Health, Science, Environment

Health, science, and environmental news

Griffin 3D is a local start-up that makes original design 3D printers. Here, the Griffin Pro Mini, prints an octopus at the Science Center's First Friday event in November.
Rebecca Smith/St. Louis Public Radio

Most people have heard of 3D printing, but few have ever seen these printers up close and in action.

Scott Rocca, co-owner of Griffin 3D, a St. Louis start-up, is trying to change this by showcasing his company’s printers at numerous events, such as the Science Center’s First Fridays. People can come and watch the printers. Soon they will be able to buy their own. 

Véronique LaCapra / St. Louis Public Radio

Post updated 11:13 a.m. on Monday, 11/24/14. 

After four years and a court order that pitted environmental groups against the coal industry, the Environmental Protection Agency is nearing its December deadline to finalize regulations for how coal-fired power plants dispose of the ash they create.  

Coal ash — which contains toxic substances like mercury, lead and arsenic — can leach into groundwater if not properly contained. That has raised concerns among environmental groups who say Missouri does not properly regulate coal ash disposal.  

The Ebola virus, shown through transmission electron micrograph.
CDC

A female nurse who was admitted to Mercy Hospital Jefferson with a fever after returning from Liberia has returned home, officials confirmed Saturday night. 

Donald Danforth Plant Science Center
mshipp via Flickr

Several factors are helping St. Louis make a name for itself as a startup city.

“First of all is talent,” Thomas Osha told “St. Louis on the Air” host Don Marsh on Thursday. Osha is managing director of innovation and economic development for Wexford Science + Technology. “Talent trumps everything. That’s why it is the fuel of entrepreneurial activity. Innovation is totally a social enterprise, so the more folks you can bring into that orbit, the more chance you have of being able to scale those entrepreneurial businesses.”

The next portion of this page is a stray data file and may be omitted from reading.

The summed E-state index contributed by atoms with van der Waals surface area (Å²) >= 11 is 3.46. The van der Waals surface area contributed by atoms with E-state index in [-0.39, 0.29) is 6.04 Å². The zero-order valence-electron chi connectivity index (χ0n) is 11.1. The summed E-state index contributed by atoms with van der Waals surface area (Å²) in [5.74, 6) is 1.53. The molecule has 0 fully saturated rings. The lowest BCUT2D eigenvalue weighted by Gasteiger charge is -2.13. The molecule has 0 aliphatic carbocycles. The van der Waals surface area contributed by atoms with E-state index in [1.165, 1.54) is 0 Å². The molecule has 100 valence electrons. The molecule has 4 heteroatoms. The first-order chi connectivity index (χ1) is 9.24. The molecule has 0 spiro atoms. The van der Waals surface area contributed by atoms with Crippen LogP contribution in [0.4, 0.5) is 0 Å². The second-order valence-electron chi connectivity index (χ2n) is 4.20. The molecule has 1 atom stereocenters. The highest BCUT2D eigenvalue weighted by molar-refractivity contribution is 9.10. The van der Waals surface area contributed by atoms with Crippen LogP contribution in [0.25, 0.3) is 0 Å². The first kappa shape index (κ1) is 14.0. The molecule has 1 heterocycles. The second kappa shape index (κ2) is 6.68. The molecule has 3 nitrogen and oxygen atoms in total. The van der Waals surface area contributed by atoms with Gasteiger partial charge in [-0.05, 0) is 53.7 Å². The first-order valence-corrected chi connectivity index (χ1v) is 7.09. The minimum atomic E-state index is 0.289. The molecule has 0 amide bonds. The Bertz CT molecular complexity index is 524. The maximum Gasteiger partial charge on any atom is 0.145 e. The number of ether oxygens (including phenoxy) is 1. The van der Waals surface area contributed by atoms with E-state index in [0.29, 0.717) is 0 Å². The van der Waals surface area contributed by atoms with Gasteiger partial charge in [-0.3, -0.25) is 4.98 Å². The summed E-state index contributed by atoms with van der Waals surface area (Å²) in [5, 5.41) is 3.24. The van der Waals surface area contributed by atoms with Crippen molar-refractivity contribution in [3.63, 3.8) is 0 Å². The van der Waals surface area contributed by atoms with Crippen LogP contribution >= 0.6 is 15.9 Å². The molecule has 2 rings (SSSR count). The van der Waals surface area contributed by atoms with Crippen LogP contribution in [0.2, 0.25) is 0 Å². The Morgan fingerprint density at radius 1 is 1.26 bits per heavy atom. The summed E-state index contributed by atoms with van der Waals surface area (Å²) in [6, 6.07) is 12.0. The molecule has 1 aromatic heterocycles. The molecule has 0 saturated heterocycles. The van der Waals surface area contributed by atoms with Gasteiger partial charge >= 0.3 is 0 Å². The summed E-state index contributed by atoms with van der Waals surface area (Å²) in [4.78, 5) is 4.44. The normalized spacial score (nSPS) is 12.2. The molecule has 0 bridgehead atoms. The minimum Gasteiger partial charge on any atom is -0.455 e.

The Ebola virus, shown through transmission electron micrograph.
CDC

Updated at 6:40 p.m.

A Jefferson County woman who was showing symptoms of Ebola has initially tested negative for the virus at Mercy Hospital in Crystal City. As a precautionary measure, officials said she will remain in an isolation room for treatment and will be monitored according to Centers for Disease Control and Prevention guidelines.

Flickr/rosemary

To date, Missouri has failed to expand its Medicaid program as part of the Affordable Care Act, aka "Obamacare." As a result, federal dollars that would normally flow to underserved areas are being transferred to states that have expanded their programs. This loss of funding has major implications for health care in our state especially for those in areas of poverty and who are underserved. One particularly susceptible area is rural Missouri.

Sac-Osage Hospital in Osceola is a telling example.

Curesa Atkins sits in her apartment at the Garfield Commons.
Durrie Bouscaren / St. Louis Public Radio

When Curesa Atkins moved into her apartment at Garfield Commons, a group from her church decorated it for her.

“It was snowing, and I just thought, 'Thank God. I’m watching it from the other side of the window when there’s so, so many people out there,'” Atkins said.

Atkins, a 42-year-old former dental assistant, said she became homeless after a dealing with series of car repairs, a change in her marital status and, eventually, the loss of her job.

via Flickr / Mark Hadley

Farms surrounding St. Louis now dedicate much less land to growing fruits and vegetables than they did 80 years ago.  According to a report released Wednesday by the Missouri Coalition for the Environment, only one tenth of 1 percent of the cropland surrounding St. Louis is dedicated to produce. Commodity crops such as corn and soybeans take up the vast majority of the agricultural land within a 100-mile radius of the city.

McDonald's Chicken McNugget Happy Meal
McDonald's

Two things are certain: Kids like toys and nearly every story has a St. Louis connection. Case in point: The genesis of McDonald's Happy Meal.

In the 1970s, St. Louis native Joe Johnston went to work for a Cleveland marketing agency. That's where he had a hand in changing fast food.

(Courtesy University City Children's Center)

About 12,300 fewer children attended federally subsidized day cares in Missouri during fiscal year 2013 than in 2012. That marks the largest decline in the country. But child service nonprofits say it’s unlikely the decline is due entirely to a reduction in need. Instead, it may be due to changes within the state agency that administers the funds.

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